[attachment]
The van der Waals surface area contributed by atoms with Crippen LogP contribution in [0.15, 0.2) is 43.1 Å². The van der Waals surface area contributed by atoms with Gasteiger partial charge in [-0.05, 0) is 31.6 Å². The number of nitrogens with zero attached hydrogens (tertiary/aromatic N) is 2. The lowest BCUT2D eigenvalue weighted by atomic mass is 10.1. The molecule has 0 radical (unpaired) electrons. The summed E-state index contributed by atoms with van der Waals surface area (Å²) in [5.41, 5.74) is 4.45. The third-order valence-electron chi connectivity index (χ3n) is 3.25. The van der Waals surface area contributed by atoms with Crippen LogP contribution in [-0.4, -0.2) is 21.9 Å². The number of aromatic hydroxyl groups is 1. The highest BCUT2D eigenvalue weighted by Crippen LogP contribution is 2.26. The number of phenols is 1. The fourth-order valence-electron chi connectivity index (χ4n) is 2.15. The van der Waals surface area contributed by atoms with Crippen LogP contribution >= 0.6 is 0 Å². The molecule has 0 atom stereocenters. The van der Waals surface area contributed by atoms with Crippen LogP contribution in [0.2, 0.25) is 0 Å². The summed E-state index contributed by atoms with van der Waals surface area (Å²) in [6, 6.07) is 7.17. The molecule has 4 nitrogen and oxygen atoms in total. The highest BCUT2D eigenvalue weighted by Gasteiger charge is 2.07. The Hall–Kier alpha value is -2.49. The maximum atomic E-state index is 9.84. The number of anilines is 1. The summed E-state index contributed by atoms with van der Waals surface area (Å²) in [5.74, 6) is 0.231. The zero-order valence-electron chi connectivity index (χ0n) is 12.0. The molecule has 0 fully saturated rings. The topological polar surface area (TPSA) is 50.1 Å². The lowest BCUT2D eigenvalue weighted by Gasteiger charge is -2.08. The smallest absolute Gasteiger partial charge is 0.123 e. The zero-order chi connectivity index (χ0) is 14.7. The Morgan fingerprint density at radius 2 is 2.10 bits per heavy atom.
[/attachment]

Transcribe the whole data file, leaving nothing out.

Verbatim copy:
The van der Waals surface area contributed by atoms with Crippen LogP contribution in [0.15, 0.2) is 43.1 Å². The van der Waals surface area contributed by atoms with Gasteiger partial charge in [-0.05, 0) is 31.6 Å². The number of nitrogens with zero attached hydrogens (tertiary/aromatic N) is 2. The lowest BCUT2D eigenvalue weighted by atomic mass is 10.1. The molecule has 0 radical (unpaired) electrons. The summed E-state index contributed by atoms with van der Waals surface area (Å²) in [5.41, 5.74) is 4.45. The third-order valence-electron chi connectivity index (χ3n) is 3.25. The van der Waals surface area contributed by atoms with Crippen LogP contribution in [-0.4, -0.2) is 21.9 Å². The number of aromatic hydroxyl groups is 1. The highest BCUT2D eigenvalue weighted by Crippen LogP contribution is 2.26. The number of phenols is 1. The fourth-order valence-electron chi connectivity index (χ4n) is 2.15. The van der Waals surface area contributed by atoms with Crippen LogP contribution >= 0.6 is 0 Å². The molecule has 0 atom stereocenters. The van der Waals surface area contributed by atoms with Crippen LogP contribution in [0.2, 0.25) is 0 Å². The summed E-state index contributed by atoms with van der Waals surface area (Å²) in [6, 6.07) is 7.17. The molecule has 4 nitrogen and oxygen atoms in total. The highest BCUT2D eigenvalue weighted by Gasteiger charge is 2.07. The Hall–Kier alpha value is -2.49. The maximum atomic E-state index is 9.84. The number of anilines is 1. The summed E-state index contributed by atoms with van der Waals surface area (Å²) in [5.74, 6) is 0.231. The zero-order valence-electron chi connectivity index (χ0n) is 12.0. The molecule has 0 fully saturated rings. The topological polar surface area (TPSA) is 50.1 Å². The lowest BCUT2D eigenvalue weighted by Gasteiger charge is -2.08. The smallest absolute Gasteiger partial charge is 0.123 e. The zero-order chi connectivity index (χ0) is 14.7. The Morgan fingerprint density at radius 2 is 2.10 bits per heavy atom.